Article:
|extensible compilers email@example.com (1998-03-22)|
|Re: extensible compilers firstname.lastname@example.org (N. D. Culver) (1998-03-24)|
|RE: extensible compilers email@example.com (Zhukov, Victor) (1998-03-30)|
|Re: extensible compilers firstname.lastname@example.org (N. D. Culver) (1998-04-03)|
|From:||"Zhukov, Victor" <email@example.com>|
|Date:||30 Mar 1998 21:49:58 -0500|
> N. D. Culver firstname.lastname@example.org wrote
> I think that the way to do an extensible compiler/language is as
> ASSUMPTION: a complete AST is retained after the parse and is
> processed by:
info about generalized AST and parser engine skipped.
The problem with extensible languages is that they are giving us more
power to express domain-specific idioms while on the other side
making program sources much less understandable and manageable.
Also, there are difficulties with pre-coding all possible 'semantic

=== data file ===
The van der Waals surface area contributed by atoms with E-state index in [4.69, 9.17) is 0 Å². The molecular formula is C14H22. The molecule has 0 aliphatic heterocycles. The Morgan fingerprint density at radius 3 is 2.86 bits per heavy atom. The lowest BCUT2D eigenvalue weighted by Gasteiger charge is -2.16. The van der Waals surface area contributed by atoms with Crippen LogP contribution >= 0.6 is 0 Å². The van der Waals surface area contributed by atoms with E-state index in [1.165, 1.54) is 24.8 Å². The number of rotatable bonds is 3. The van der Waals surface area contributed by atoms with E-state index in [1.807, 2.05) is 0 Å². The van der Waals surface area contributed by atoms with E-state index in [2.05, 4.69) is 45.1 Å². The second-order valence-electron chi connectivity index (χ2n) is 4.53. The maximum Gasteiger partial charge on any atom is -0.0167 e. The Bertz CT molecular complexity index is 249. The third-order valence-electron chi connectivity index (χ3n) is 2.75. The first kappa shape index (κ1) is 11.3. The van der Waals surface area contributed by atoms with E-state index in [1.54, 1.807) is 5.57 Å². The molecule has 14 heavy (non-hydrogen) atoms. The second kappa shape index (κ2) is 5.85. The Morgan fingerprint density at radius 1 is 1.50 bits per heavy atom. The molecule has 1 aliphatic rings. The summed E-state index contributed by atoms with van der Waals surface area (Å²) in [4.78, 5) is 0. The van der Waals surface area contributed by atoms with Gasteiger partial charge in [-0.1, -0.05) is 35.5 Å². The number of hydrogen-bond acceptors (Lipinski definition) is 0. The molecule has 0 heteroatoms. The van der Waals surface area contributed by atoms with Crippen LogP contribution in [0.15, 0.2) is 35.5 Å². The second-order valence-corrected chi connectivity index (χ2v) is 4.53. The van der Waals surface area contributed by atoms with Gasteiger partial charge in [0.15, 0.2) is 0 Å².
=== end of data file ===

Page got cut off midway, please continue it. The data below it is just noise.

categories' into the language, which is supposed to handle not only
a priori cases.
There is alternative approach, which tries to avoid syntax problem
by replacing parseable source codes with persistent AST-like structure
and providing alternative editing means (claimed to be even more
convenient than source code editing).
Semantics of the nodes (called intentions) is given in terms of rewriting
rules transforming an intention tree to fixed intermediate representation,
which is directly understood by code generator. Rules themselves are
expressed in the intention nodes, so you can build new node type by
giving description of how the node should be rewritten.
These rules can do a lot of domain specific optimization during rewriting.
Rules also can check types and enforce programming discipline,
serving as static checkers.
So called Intentional Programming approach is being developed at
Microsoft Research. It is quite ambitious project, aimed at solving problems
with programming languages in general by replacing them with new idiom
set. They claim to have working, self-compiling system of this structure.
More detailed info you can get from MS Research site at:
Disclaimer: I am not connected with Microsoft in any ways (except
using their products), I just like the idea.
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